• Test-driving a new job. Especially appealing to medical residents and fellows, locum tenens assignments give you the opportunity to try out a position temporarily. You don’t have to sign a five-year contract or commit to a job until you know where you’d like to stay.
  • Easing into (or out of) retirement. Whether you’re slowly working less in preparation for retirement or realizing that after retirement you’d like to keep practicing medicine on a limited basis, locum tenens can give you the flexibility to work on your own terms.

How do I find a locum tenens agency?



Fortunately, you don’t have to spend hours looking for locum tenens jobs in states you’re interested in or call hospitals and inquire about openings. That’s what a staffing agency is for. Here’s what to look for when choosing an agency to work with:

  • NALTO membership. Agencies who join the National Association of Locum Tenens Organizations (NALTO) are required to abide by several ethical standards, including requesting a provider’s permission before submitting his or her CV to a client and representing job opportunities accurately.
  • Experience in your specialty. Make sure your agency not only places physicians in your specialty but has recruiters who understand it. You’re much more likely to find a satisfying job if your recruiter knows what you’re looking for and has worked with other providers in your specialty.
  • Malpractice insurance coverage. Agencies should provide your malpractice coverage while you are on assignment. Ask if the policy is comprehensive and whether it covers all incidents that may occur while you work for the agency. Be sure to discuss any associated charges as well.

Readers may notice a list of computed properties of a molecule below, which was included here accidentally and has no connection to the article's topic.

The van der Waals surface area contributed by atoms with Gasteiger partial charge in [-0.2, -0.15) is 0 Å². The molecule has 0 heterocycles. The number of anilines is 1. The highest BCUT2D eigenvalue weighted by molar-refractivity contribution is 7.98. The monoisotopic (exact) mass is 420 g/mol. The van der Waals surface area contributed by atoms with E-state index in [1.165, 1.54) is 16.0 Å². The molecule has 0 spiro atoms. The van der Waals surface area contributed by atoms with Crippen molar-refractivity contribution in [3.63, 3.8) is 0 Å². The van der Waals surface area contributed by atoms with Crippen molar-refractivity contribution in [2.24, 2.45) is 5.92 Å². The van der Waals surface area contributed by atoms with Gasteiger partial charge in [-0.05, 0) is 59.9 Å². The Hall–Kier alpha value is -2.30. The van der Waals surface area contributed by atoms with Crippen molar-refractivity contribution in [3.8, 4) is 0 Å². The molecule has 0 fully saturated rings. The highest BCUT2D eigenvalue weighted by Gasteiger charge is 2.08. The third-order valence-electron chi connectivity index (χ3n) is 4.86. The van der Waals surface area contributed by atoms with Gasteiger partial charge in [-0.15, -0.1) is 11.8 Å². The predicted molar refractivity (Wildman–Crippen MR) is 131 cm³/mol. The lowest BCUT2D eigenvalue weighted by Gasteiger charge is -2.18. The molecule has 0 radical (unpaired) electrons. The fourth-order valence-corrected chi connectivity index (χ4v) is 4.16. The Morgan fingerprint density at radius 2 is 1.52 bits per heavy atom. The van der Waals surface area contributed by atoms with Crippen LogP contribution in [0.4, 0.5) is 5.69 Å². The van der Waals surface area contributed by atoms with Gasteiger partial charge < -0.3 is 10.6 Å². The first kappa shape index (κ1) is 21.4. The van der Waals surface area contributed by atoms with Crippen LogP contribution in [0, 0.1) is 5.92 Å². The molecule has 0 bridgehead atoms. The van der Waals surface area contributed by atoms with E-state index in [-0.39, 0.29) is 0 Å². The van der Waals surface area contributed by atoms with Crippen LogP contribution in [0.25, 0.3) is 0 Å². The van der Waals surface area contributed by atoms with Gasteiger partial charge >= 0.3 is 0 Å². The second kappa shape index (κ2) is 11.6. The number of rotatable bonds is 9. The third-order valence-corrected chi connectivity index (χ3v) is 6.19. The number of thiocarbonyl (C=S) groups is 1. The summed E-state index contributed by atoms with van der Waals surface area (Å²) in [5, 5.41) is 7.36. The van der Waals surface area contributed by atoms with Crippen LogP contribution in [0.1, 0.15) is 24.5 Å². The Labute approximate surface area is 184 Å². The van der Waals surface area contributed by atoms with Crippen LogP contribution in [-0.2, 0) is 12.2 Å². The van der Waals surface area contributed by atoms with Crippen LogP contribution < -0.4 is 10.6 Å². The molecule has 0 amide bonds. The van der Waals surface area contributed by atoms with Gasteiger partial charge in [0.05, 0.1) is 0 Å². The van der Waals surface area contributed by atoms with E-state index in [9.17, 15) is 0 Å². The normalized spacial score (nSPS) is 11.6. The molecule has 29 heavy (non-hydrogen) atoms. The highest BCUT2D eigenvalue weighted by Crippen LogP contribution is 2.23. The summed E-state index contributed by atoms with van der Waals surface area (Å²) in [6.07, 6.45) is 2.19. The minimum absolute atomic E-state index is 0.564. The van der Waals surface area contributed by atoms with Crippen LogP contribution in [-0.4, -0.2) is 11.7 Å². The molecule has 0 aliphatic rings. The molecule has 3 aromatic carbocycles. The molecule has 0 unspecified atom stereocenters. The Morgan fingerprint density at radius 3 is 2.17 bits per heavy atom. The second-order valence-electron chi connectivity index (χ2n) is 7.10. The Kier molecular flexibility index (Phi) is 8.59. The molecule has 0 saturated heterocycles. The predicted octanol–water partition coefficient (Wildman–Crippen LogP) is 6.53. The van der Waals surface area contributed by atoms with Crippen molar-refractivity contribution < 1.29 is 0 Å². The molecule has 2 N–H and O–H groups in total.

• Business longevity. Check out an agency’s website to see how long they’ve been in business and do a quick search online to see what other healthcare providers say about them. Agencies who’ve only been around for a few years won’t have as many clients or assignments and may not be able to provide benefits like paid travel and housing and health insurance.
  • Jobs in multiple states. Not every agency has job openings across the country. Some companies only offer assignments in a few regions or states. If you’re set on working in New York City, for example, be sure your agency can find jobs for you there before signing a contract.
  • Quality and risk management teams. If anything happens on your assignment and you face a malpractice suit, you’ll want help from quality assurance and risk management teams through your agency. These teams also help you get jobs at reputable facilities.
  • Help with licensing and privileging. It’s much easier to get state licenses and hospital privileges when someone can walk you through the process. Look for a staffing agency with dedicated licensing and privileging teams that have relationships with boards and facilities throughout the country.
  • Travel and housing. Ask if your agency covers the cost of your travel and housing while you’re on a locum tenens assignment. Or ask if they offer a stipend if you find your own place to stay. Booking a hotel or apartment and flights back and forth can quickly become expensive.